And the translation:

I cut off the heads of two of three frogs of the same size and attractiveness that were caught at the same time with the glowing platinum pieces of the galvanocaustic apparatus. To the I blind the eyes of those who are otherwise undamaged in order to exclude useless voluntary movements as far as possible. Then I put the last decapitated frog in a wide tin vase, the floor of which was covered with several layers of canvas and immediately bring him into the squatting position, which brain frogs always accept and then not from again ')St leave. I fill the vessel with water now, 'S only a small part of the animal protrudes from it. to I then place the blinded frog on the decapitated one, which soon also settles down in a crouching position and fearless. I'll keep the second decapitated man in the le of the vessel under the eyes. Now I start the container, the water has reached a temperature of about 25", both frogs sit still in the warm bath. On the decapitated one sees the movements of the thighs, so common in decapitated people: he might pull one thigh up a little more or straighten a zoe, movements such as those used outside of the bath Lingering second decapitated also shows, which are therefore not dependent on the increasing temperature, and which incidentally will soon stopBut once the water has reached the temperature of 25", the scene changes. The brained frog begins to get uncomfortable. He changes the place, sticks the feces far out to the water, and begins to breathe faster. j the higher the temperature rises, the more anxious his movements become. The tormented animal ij swims in despair container around, soon stretching out the head far and imm Quickly yapping for coolness, soon to the bottom d vessel to escape from the torment there. the hita approaching around 38". The animal makes desperate leaps to escape from the container. It climbs to the smooth walls and has to be thrown back into the hot water will. The respiratory muscles, which fly up and down faster and faster, become slack and breathing stops. Always wild the expressions of pain become manifest, and finally at a body temperature of about 42" the tormented animal dies with tetanic convulsions.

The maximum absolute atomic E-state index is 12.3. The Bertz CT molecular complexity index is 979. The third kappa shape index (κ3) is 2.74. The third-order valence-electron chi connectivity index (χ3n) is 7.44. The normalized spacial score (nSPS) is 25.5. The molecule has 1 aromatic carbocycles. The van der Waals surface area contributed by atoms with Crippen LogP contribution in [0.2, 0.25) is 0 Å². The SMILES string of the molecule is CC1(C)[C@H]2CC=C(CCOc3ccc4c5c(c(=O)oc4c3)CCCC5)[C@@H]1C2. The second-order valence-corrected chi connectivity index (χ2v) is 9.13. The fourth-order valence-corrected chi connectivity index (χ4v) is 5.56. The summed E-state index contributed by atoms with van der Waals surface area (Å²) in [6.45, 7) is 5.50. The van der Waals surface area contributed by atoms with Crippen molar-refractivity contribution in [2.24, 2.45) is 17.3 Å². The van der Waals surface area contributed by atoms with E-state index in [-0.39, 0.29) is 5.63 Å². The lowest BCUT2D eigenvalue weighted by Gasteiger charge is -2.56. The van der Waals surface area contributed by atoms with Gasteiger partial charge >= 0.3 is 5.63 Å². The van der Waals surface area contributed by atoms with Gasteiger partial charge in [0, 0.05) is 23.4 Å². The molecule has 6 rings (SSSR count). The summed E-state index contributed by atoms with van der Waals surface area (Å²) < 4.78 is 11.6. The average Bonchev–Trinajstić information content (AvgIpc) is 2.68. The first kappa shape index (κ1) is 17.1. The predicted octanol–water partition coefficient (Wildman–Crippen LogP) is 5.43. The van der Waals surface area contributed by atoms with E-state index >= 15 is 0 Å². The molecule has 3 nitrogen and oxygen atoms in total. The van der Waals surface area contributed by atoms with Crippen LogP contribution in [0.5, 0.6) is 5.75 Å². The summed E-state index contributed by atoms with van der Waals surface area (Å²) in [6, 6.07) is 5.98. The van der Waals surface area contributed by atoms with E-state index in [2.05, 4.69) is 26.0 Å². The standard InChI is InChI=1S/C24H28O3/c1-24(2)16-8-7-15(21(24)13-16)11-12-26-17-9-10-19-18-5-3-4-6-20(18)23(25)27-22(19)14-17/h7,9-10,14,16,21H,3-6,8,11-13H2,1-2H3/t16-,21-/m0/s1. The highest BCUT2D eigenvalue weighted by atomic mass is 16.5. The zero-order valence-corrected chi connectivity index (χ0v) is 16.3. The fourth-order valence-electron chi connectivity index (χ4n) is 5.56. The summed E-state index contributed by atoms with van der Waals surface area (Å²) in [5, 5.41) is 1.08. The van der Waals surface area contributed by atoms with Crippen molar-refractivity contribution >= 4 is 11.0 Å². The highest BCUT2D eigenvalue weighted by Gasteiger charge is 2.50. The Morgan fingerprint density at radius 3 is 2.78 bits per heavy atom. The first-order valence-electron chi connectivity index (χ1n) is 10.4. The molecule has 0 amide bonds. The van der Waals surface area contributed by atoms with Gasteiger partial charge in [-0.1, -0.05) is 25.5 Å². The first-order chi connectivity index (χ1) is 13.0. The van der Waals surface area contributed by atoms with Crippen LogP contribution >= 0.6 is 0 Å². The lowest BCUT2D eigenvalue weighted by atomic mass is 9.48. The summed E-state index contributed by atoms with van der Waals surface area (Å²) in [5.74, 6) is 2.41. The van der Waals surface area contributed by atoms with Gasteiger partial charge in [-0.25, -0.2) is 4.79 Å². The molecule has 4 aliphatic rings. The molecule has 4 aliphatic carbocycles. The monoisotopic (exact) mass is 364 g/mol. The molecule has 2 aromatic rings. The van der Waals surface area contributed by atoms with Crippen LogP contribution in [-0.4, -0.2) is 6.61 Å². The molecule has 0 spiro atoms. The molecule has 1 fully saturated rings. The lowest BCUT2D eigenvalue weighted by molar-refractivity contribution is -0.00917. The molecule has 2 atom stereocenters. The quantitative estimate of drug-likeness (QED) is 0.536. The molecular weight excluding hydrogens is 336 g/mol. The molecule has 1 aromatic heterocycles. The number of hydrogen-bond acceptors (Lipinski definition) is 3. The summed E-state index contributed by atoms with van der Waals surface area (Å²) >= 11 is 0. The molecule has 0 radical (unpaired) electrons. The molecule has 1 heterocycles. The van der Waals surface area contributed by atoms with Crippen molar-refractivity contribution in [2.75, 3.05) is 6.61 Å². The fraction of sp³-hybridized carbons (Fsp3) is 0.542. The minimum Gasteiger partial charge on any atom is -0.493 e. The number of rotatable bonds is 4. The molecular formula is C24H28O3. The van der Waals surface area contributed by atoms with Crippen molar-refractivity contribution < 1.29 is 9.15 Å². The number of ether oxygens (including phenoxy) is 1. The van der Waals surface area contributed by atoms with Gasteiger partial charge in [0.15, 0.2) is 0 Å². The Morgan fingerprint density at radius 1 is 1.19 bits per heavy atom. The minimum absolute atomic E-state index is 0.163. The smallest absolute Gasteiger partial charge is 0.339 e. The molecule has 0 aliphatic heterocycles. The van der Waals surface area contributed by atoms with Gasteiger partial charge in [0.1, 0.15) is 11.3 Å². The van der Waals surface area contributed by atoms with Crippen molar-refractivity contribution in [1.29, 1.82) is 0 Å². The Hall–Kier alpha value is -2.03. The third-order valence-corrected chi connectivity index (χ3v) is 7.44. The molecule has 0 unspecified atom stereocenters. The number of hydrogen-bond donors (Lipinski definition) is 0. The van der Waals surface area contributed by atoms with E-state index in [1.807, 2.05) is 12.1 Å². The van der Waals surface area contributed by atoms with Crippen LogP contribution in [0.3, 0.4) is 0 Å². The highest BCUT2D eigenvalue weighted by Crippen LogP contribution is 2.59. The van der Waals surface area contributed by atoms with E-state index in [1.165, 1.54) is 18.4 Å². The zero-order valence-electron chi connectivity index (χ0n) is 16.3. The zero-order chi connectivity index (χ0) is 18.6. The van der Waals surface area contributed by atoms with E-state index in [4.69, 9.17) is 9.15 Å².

You can see the bits, which the translator can't cope with - these are bits which didn't transcribe well, due to being in the spine of the book and not scanned properly. I also can't read these or even make a guess at what the proper word would be in many cases, though I have fixed those that I could. However, I think that the general text is largely fine to read and easy to interpret.

Basically, what Goltz did was attempt to study the nervous system and physiology of frogs. He did this by comparing decapitated or decerebrated frogs with intact ones (apart from blinded eyes, to exclude visual stimuli). He placed both of these in room temperature water and then heated it. When heated, the decapitated frogs did not show any reflex action and would sit still until dead unless stimulated by a different stimulus, which was some mild acetic acid applied to the back of the frog (bottom of page 128, not translated here). On the other hand, intact frogs would violently try to escape and would have to be placed back into the heated container, up to about 42 C, at which point they died.